Attorney Lisa Bloom, who has been criticized for advising Harvey Weinstein in the sexual misconduct allegations against him, has a deal in development with the Weinstein Company.
In April, Weinstein optioned her book “Suspicion Nation: The Inside Story of the Trayvon Martin Injustice and Why We Continue to Repeat It” as part of its plan for a six-part Trayvon Martin docuseries. It’ll be co-executive produced with Jay-Z.
“Rest in Power: The Trayvon Martin Story” is set to debut in 2018 on the Paramount Network, which is the new rebrand for Spike TV. It’ll tell the story of a Florida teen who shot and killed by a neighborhood watch member George Zimmerman.
The series will be based on the books by Bloom and “Rest in Power: The Enduring Life of Trayvon Martin” by Martin’s parents, Sybrina Fulton and Tracy Martin.
BIG ANNOUNCEMENT: My book SUSPICION NATION is being made into a miniseries, produced by Harvey Weinstein and Jay Z! https://t.co/Z4pu7y0TfX
— Lisa Bloom (@LisaBloom) April 7, 2017
It’s also worth noting that Weinstein quoted Jay-Z in his statement (although reportedly incorrectly).
“Jay Z wrote in 4:44 I’m not the man I thought I was and I better be that man for my children.’ The same is true for me. I want a second chance in the community but I know I’ve got work to do to earn it,” he said.
Bloom referenced the project in her statement as well, but with the added caveat that her interactions with Weinstein have always been “respectful.”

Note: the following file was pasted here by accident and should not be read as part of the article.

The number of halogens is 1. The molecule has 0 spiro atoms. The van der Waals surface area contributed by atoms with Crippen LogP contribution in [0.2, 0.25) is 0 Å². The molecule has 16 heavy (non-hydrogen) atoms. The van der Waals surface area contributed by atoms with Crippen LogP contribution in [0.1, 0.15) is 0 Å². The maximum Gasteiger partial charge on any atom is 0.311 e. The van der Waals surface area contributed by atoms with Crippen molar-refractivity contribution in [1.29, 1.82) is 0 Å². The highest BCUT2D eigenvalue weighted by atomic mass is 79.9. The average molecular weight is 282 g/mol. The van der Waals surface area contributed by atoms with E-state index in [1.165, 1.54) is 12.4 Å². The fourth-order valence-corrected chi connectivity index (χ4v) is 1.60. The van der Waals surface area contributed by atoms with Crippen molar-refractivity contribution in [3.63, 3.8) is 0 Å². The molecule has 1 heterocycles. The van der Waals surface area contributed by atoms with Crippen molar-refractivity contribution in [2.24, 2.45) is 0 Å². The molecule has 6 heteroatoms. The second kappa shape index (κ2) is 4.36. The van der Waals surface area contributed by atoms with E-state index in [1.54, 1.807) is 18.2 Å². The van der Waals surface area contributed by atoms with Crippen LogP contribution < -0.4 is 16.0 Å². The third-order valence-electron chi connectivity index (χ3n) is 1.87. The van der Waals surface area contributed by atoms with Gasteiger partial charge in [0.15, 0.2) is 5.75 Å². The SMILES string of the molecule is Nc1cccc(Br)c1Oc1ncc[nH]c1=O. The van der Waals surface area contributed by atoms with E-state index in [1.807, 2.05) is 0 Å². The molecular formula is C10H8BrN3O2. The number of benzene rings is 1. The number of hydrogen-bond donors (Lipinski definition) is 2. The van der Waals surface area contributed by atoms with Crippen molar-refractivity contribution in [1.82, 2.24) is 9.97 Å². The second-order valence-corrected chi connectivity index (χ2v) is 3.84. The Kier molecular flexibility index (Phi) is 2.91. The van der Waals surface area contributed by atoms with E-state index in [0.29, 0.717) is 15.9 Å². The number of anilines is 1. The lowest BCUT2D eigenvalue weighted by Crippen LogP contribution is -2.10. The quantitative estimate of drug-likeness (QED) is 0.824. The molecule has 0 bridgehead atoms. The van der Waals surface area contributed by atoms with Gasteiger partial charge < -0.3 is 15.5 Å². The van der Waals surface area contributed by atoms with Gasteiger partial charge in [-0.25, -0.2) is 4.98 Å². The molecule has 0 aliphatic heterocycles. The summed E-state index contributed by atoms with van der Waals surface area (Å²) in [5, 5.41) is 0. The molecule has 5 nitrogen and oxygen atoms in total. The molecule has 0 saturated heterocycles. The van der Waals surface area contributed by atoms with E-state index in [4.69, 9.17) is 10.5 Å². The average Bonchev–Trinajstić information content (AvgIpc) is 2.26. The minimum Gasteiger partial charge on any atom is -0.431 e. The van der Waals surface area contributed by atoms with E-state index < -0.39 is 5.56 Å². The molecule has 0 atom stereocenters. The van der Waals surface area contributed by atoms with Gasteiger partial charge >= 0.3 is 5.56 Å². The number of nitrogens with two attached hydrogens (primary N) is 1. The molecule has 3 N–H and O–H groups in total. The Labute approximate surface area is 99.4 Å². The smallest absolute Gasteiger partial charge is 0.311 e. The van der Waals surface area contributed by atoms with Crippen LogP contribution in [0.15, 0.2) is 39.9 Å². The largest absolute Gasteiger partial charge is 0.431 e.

“And as we work together on a project bringing my book to the screen, he has always been respectful toward me,” she said.
In a 2001 New York Magazine profile, David Carr wrote that Weinstein has a history of keeping potential opponents under his control by helping them with their careers. Carr wrote:
As the keeper of star-making machinery, Weinstein has re-engineered the media process so that he lives beyond its downsides. His other assets–a book-publishing company and a working knowledge of the frailties of most reporters–mean that when Weinstein acts like a numbskull at Cannes, he gets a pass.
A. J. Benza, who held Weinstein harmless when he was a gossip at the Daily News, has a book on Talk-Miramax that will become a movie. Liz Smith calls him the Irving Thalberg of our age, and Weinstein reciprocates by giving her a steady taste of star quotage. Rush and Molloy can’t blurb one of his actors without mentioning how “critically acclaimed” his last project was.
People on Twitter are noticing this connection and are criticizing Bloom for her decision to represent Weinstein, calling her a “sell out.”
Jay-Z and his production company Roc Nation, along with the Weinstein Company, have not responded to requests for comment.